Pandora and Strife:
The Mistaken Perception of Misogyny in Hesiod

Jon Zarecki

University of Florida

The Pandora story has often been viewed as the origin of a perceived Greek misogyny.  According to Hesiod, she is either the worst bane man has ever contended with (Th. 585), or she is responsible for releasing a plethora of evils upon the earth which did not exist before (WD 94-5).  Women are the reason that men must work hard (WD 91), and a bad marriage gives everlasting pain to the husband (Th. 611-12).  However, the text also reveals that everything in this story happens with the assent of Zeus (Th. 613, WD 105), and it is in fact Zeus who sends the woman into the world (WD 84).  Pandora is a gift designed to punish men for taking a gift.  She is in fact a kalon kakon ant' agathoio (Th. 585), and she serves to counter the blessed exsistence which man enjoyed before (WD 90).  But it is precisely because she is a balance against all that was right with the first race of men that we should not view Hesiod's texts as the source of all Greek misogyny.  Pandora is not responsible for her lot, nor does she cause evil on her own accord.  Rather she is part of a divine balancing act, the instrument for introducing Good Strife into a world which only knew Bad Strife, or no Strife at all.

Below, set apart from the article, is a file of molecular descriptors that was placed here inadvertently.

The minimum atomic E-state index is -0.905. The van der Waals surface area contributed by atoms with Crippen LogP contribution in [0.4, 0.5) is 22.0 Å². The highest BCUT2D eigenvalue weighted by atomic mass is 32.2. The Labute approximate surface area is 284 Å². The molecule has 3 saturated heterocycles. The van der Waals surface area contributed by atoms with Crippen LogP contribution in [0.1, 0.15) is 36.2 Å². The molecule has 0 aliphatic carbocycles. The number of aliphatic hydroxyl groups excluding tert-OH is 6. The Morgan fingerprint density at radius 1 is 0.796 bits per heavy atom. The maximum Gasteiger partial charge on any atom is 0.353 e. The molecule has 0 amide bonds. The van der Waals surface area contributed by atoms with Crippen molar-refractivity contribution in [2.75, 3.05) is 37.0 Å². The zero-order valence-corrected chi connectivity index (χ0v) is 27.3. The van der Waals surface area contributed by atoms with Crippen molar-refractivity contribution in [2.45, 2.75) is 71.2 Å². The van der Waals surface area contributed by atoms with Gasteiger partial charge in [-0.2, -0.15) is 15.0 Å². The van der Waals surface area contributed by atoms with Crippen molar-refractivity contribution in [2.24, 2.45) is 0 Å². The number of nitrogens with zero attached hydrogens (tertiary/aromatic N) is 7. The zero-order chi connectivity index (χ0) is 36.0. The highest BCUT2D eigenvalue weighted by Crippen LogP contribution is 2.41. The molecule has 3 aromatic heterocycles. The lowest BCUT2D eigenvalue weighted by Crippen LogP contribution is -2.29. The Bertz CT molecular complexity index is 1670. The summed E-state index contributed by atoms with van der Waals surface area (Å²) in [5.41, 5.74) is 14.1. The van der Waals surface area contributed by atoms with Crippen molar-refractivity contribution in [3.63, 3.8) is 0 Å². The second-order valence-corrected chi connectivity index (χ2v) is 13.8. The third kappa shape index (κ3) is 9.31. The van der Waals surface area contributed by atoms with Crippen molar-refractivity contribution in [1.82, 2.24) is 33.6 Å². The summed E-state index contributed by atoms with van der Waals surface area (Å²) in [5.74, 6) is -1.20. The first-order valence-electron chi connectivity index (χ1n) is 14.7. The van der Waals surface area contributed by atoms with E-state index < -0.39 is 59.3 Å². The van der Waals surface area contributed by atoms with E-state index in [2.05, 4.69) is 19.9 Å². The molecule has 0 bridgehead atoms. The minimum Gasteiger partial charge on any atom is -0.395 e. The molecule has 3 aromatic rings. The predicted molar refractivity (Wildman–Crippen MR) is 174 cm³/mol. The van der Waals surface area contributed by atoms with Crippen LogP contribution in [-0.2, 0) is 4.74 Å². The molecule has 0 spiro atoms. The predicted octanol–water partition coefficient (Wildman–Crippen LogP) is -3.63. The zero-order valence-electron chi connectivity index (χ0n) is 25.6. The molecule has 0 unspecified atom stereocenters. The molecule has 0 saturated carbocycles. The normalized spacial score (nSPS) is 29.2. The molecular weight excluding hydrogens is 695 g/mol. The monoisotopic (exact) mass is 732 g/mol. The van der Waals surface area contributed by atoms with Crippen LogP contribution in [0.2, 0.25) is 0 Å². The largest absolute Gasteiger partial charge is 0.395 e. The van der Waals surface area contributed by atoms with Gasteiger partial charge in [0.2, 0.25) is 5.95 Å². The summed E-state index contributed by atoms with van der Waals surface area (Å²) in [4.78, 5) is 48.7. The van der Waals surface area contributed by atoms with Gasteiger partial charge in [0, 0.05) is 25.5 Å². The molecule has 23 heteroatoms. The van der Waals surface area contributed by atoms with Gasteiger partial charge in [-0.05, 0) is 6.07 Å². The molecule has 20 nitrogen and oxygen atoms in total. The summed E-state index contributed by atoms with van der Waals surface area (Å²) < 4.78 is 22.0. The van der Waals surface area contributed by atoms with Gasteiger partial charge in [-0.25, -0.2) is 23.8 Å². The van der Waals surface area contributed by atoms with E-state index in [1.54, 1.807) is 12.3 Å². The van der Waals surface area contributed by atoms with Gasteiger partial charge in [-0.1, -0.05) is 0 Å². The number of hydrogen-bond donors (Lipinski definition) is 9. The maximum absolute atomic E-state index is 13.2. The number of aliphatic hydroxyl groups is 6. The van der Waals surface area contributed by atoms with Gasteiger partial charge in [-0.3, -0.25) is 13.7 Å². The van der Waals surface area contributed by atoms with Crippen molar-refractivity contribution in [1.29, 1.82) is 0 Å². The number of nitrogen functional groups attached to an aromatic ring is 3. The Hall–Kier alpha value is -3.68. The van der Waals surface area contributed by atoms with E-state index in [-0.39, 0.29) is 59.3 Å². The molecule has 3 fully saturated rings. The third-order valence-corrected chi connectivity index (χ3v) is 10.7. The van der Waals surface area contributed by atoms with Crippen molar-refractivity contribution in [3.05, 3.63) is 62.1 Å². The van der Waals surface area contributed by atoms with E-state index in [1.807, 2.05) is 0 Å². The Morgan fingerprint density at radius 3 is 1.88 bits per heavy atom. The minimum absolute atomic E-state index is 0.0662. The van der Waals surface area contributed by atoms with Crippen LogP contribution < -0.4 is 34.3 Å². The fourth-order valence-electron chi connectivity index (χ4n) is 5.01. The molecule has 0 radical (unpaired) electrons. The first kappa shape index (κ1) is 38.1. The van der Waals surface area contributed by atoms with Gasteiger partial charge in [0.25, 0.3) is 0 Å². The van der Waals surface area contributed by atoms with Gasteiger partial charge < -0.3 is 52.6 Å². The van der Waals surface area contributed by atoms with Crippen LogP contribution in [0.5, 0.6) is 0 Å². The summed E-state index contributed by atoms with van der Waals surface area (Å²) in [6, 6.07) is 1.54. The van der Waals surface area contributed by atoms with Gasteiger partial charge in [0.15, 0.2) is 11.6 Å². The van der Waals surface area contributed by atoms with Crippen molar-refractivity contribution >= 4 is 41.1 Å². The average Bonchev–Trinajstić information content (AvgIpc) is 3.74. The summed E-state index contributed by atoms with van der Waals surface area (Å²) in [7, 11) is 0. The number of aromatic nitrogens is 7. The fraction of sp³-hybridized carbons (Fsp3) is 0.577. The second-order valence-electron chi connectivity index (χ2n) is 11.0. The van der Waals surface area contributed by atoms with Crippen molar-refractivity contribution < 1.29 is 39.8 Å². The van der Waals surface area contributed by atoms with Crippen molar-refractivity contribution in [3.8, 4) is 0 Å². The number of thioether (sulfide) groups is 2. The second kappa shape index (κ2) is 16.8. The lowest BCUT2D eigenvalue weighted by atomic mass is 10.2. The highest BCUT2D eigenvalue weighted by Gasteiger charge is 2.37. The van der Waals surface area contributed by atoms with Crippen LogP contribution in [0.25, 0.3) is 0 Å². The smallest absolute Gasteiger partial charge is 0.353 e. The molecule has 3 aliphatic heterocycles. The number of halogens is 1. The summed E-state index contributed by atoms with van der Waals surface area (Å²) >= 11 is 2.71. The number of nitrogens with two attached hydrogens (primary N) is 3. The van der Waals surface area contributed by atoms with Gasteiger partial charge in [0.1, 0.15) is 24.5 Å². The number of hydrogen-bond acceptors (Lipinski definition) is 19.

It cannot be coincidence that Hesiod moves directly from the story of the two kinds of Strife into the story of Pandora.  The two Strifes do not appear anywhere else in the two works.  Even the brief interlude of the "lords greedy for gifts" backs up the identification of Pandora with the two Strifes.  Only the rich could afford to endure a woman who acts like a drone, using up all the stores of the house (Th. 594-95).  Yet the Good Strife forces men to work hard, which is considered an evil when it concerns women. As I will demonstrate, Hesiod uses women as a way for explaining the balance in life between good and bad.  His Pandora serves to counter-balance the good in men's lives, much as there is a Good Strife to balance a Bad Strife. 

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